As humans, we have a desire to know who we are and from where we come. Perhaps our reason for this desire is to learn our history, or to help determine our future. Perhaps we desire this knowledge to understand our current condition – be it a medical condition or simply curiosity. Whether this stems from a desire to better understand one’s own identity or medical conditions, many individuals are denied access to information regarding their parentage and family medical histories due to the circumstances of their birth.
In the United States, there is not a federal standard or law granting individuals a right to access this information, and very few states have laws regarding this either, especially in the context of individuals conceived from assisted reproductive technology (ART). Last week Utah became one of the few states to pass a law allowing individuals conceived through ART to have some access to this information. In the law passed in Utah, individuals were granted the right to access to the medical records of their biological fathers if they (the children) were conceived through sperm donation. Although this law does not open access to information for all situations, it does have important implications for individuals seeking health information, or wanting to have a full background of their family medical history.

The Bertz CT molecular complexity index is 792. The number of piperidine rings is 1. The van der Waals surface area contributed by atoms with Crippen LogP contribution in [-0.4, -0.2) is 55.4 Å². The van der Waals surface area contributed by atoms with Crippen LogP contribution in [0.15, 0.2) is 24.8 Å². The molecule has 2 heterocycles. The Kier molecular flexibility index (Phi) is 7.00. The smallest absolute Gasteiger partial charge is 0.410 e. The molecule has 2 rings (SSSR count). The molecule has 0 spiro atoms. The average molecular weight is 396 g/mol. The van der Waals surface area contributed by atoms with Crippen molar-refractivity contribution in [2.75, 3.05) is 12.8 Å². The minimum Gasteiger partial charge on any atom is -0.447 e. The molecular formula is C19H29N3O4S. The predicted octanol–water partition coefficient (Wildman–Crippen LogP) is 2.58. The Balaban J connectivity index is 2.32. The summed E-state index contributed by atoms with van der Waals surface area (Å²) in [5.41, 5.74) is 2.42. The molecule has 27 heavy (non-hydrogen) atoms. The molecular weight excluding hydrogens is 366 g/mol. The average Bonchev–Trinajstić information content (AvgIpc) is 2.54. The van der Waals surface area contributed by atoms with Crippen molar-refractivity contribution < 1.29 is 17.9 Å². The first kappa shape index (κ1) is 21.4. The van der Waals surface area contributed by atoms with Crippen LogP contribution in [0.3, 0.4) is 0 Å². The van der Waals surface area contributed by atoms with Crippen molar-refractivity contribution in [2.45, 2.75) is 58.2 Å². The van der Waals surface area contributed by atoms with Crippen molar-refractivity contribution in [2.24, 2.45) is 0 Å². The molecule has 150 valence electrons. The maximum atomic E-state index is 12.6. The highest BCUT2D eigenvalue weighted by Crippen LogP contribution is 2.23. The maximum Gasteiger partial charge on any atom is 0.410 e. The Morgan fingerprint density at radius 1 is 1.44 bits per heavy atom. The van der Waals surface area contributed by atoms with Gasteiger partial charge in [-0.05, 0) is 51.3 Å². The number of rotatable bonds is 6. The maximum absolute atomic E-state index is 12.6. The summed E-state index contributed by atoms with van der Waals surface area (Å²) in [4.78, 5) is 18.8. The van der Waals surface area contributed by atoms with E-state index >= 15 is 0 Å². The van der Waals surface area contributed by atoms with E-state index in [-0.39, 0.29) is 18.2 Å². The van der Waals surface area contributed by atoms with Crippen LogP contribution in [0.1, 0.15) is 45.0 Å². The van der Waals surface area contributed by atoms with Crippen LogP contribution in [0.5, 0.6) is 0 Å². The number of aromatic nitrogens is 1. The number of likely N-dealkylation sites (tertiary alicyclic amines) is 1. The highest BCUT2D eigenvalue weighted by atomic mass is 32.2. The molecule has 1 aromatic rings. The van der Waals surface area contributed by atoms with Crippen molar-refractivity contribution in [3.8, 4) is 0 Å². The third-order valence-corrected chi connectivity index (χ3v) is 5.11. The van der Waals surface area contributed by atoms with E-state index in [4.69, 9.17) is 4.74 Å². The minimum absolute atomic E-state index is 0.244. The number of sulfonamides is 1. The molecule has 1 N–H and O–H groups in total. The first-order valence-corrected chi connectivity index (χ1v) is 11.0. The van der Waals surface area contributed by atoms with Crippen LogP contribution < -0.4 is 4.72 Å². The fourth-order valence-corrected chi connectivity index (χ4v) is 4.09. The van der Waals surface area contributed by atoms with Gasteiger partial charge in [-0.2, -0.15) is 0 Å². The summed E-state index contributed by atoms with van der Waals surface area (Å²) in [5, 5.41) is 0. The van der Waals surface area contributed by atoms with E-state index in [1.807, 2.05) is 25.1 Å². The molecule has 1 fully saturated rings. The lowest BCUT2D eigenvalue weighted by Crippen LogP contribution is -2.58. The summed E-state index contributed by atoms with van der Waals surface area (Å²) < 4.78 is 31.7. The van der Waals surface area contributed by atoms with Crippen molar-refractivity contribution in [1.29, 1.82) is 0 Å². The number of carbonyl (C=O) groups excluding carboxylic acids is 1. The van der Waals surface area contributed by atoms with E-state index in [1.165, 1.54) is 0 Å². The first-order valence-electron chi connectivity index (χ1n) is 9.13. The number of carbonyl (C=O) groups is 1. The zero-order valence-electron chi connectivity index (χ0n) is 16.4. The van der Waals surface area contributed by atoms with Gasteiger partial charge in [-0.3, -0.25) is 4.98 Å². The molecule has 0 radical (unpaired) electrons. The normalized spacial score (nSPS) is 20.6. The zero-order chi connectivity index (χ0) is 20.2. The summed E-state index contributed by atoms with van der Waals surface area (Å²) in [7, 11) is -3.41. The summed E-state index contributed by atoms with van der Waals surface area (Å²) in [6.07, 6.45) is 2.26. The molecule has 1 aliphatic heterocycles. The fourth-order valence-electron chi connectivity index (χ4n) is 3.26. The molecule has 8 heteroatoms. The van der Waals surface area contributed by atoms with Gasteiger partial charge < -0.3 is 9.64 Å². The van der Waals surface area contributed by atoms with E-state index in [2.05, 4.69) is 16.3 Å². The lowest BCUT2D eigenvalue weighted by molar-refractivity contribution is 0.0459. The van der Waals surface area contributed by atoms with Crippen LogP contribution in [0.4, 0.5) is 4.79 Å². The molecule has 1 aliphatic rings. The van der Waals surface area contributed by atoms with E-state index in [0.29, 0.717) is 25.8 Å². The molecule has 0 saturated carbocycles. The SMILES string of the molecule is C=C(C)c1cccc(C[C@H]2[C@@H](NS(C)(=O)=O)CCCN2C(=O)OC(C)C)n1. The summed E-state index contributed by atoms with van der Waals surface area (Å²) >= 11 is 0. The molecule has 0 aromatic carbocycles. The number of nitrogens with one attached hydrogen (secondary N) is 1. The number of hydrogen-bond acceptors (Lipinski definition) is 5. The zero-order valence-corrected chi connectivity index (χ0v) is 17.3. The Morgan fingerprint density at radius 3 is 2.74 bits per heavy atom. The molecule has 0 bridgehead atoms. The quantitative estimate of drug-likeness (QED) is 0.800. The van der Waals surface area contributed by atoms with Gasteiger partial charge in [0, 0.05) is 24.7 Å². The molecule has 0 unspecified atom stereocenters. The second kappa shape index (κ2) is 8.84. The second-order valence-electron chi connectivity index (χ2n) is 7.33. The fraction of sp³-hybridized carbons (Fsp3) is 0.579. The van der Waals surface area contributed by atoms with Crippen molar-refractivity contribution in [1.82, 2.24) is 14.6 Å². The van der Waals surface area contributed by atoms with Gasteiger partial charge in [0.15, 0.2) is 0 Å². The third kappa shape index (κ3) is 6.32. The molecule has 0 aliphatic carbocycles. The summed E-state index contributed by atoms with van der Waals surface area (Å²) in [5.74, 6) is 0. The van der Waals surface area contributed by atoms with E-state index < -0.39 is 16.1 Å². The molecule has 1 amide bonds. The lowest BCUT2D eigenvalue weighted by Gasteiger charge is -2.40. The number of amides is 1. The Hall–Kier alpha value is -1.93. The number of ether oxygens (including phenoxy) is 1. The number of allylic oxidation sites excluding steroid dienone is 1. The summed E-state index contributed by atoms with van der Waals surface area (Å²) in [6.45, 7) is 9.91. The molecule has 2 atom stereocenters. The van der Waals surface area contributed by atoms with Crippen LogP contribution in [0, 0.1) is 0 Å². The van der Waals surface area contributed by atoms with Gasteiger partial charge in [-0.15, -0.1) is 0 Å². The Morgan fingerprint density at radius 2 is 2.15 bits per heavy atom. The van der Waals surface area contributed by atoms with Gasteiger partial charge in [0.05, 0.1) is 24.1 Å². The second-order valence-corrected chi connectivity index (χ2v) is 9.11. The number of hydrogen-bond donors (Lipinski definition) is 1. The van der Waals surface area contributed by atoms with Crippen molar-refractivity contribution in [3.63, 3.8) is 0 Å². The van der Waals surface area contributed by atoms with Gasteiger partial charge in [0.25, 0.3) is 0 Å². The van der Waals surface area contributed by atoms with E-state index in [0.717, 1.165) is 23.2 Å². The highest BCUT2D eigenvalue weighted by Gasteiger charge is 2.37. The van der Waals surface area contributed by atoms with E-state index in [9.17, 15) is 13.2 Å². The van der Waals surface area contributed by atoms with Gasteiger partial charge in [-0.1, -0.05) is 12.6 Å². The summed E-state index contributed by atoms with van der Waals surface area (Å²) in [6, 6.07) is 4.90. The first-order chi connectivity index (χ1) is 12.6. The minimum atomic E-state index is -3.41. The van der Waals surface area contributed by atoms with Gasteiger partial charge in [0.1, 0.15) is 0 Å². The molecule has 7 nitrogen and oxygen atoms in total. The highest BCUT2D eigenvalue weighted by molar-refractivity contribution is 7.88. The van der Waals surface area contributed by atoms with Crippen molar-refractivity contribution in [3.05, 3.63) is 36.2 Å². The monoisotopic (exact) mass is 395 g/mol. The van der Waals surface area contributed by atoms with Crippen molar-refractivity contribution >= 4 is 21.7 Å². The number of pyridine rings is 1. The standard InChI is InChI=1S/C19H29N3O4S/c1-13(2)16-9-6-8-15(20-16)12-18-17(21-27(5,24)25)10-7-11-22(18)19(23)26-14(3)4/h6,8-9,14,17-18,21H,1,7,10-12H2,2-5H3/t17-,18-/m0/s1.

This issue of ART is controversial and it often overlaps with issues of marriage, abortion, and embryo creation/destruction, making it treacherous ground for legislators. However, even though it is controversial, thousands of children are born each year from ART (see 2012 CDC report for more information regarding the numbers).
The views, opinions and positions expressed by these authors and blogs are theirs and do not necessarily represent that of the Bioethics Research Library and Kennedy Institute of Ethics or Georgetown University.